Fond Memories from Before the Blast
Back before a massive nuclear logic bomb wiped out Latter-day Saint apologetics a few days ago, the story behind the map below once counted as some kind of comforting “evidence” for the plausibility of the Book of Mormon, or more specifically, evidence that important “facts” used for decades against the Book of Mormon had been completely “refuted,” turning pitiful weakness into apparent strength.
|Proposed route of Lehi’s Trail through the Arabian Peninsula, from Warren Aston,
“Nephi’s ‘Shazer’: The Fourth Arabian Pillar of the Book of Mormon,” (Click to enlarge.)
Before all hope for Book of Mormon apologetics was extinguished with a massive WMD (Weapon of Mass Disbelief) launched from an underground silo by an elite team of anti-Book of Mormon scholars, we used to talk about how cool this map was. We talked about “testable hypotheses” that had long been used by critics to mock the Book of Mormon’s account of Lehi’s Trail, which once seemed to describe impossible, illogical places like the River Laman and the fertile place Bountiful. Then people like George Potter and Warren Aston went there and did field work to see if such places possibly could exist, only to find impressive evidence that good candidates existed. Against all odds, there was a stunning candidate for the River Laman and the Valley of Lemuel in just the right place, about three days south of the northern “borders” of the Red Sea, per Nephi’s account. And south-southeast of that, a four-days’ journey away as Nephi describes, is an impressive candidate for Shazer, nicely matching details of the Book of Mormon account, as Warren Aston describes in “Nephi’s ‘Shazer’: The Fourth Arabian Pillar of the Book of Mormon,” Interpreter: A Journal of Latter-day Saint Faith and Scholarship 39 (2020): 53-72. (Field work continues to be the key to unlocking many insights of the trek into and through Arabia.) And there were two good candidates for Bountiful, both nearby in southern Oman, Khor Kharfot with Wadi Sayq and Khor Rori with Wadi Darbat. I’ve generally preferred Khor Kharfot, but both have their merits.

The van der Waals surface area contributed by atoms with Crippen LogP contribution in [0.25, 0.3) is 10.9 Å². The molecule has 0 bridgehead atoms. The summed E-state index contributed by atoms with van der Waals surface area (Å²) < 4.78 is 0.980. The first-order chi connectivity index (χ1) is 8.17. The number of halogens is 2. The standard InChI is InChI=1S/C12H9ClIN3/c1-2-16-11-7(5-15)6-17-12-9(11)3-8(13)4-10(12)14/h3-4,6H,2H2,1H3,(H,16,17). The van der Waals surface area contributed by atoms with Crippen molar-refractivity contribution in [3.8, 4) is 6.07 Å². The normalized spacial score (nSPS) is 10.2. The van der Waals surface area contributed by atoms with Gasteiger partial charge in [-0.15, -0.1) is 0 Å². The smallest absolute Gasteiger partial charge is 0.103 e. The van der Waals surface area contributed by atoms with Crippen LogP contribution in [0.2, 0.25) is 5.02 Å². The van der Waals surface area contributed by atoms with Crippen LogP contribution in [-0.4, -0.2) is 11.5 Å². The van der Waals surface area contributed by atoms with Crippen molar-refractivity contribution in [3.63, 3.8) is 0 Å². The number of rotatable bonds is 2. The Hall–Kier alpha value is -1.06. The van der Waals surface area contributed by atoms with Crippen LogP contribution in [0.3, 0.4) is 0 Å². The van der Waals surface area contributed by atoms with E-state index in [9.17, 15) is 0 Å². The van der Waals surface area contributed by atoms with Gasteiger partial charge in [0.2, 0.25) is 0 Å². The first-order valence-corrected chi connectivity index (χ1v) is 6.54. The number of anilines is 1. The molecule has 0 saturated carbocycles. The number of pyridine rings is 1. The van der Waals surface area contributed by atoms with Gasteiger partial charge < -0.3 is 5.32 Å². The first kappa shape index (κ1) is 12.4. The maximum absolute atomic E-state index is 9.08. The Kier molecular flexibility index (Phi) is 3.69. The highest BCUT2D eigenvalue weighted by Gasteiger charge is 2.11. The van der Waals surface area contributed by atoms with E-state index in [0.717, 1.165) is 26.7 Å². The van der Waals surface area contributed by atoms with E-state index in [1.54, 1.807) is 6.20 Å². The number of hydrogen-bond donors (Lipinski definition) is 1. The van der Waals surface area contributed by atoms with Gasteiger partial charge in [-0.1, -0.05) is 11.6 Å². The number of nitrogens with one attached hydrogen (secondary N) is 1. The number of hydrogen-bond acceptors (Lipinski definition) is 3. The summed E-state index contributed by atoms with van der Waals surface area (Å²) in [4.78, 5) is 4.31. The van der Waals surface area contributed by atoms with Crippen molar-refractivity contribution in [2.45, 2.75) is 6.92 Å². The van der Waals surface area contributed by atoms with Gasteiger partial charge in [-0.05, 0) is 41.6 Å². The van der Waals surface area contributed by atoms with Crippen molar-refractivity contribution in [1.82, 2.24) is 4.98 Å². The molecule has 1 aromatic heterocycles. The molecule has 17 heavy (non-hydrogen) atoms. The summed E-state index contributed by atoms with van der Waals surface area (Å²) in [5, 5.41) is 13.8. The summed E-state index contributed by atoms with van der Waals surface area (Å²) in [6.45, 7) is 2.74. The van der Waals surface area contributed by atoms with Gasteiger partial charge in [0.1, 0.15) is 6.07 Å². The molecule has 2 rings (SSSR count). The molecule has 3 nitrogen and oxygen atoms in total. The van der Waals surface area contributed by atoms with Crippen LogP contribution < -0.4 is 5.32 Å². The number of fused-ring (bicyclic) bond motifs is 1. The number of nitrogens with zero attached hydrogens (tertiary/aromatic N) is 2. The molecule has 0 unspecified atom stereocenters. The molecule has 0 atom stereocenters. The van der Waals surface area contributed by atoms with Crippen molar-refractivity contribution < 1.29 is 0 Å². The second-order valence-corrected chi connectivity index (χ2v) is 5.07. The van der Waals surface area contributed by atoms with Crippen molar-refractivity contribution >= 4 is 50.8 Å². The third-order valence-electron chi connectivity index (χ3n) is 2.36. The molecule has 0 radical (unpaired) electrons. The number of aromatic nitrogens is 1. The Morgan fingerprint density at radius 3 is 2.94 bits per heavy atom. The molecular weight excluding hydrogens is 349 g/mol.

For a place like Bountiful that so many claimed was ridiculous, the surprising discovery of such candidates is noteworthy (some of the most important information about Khor Rori, namely, the very fertile nature of Wadi Darbat, is not well known but will be published shortly). The finds of Warren Aston at Khor Kharfot and Wadi Sayq, for example, were not based upon looking for any scattered random parallel that could be proclaimed a victory for the Book of Mormon, but used a rigorous methodology of identifying 12 characteristics for Bountiful from Nephi’s text that would need to be physically present in a plausible candidate. These criteria are explain in his 2015 book, Lehi and Sariah in Arabia, and in his video that you can see at LehiinArabia.com. With that challenging set of 12 criteria, he considered each of several sites in Oman that had been proposed by others and showed that each were deficient in one or more significant ways. He visited many sites, ruling them out, and finally, late in the afternoon on his last day of a trip of exploration by boat along the coast of Oman, he yielded to the request of his daughter to go on shore and look at one particular region that she felt might be promising. He was reluctant and tired, ready to go home, but yielded. As they got past the sandbar that obstructed their view, they encountered Arabia’s largest freshwater lagoon and an abundance of life and greenery. His daughter was jubilant, feeling they had found Bountiful, but he insisted that they had to study this further and check all of the criteria. But it would turn out that all 12 criteria were fulfilled, and the site remains to this day to be a prime candidate for Bountiful, with further research only strengthening the case. This is not the stuff of random parallels, but discoveries based on sound methodology and thorough field work that add explanatory power to the Book of Mormon.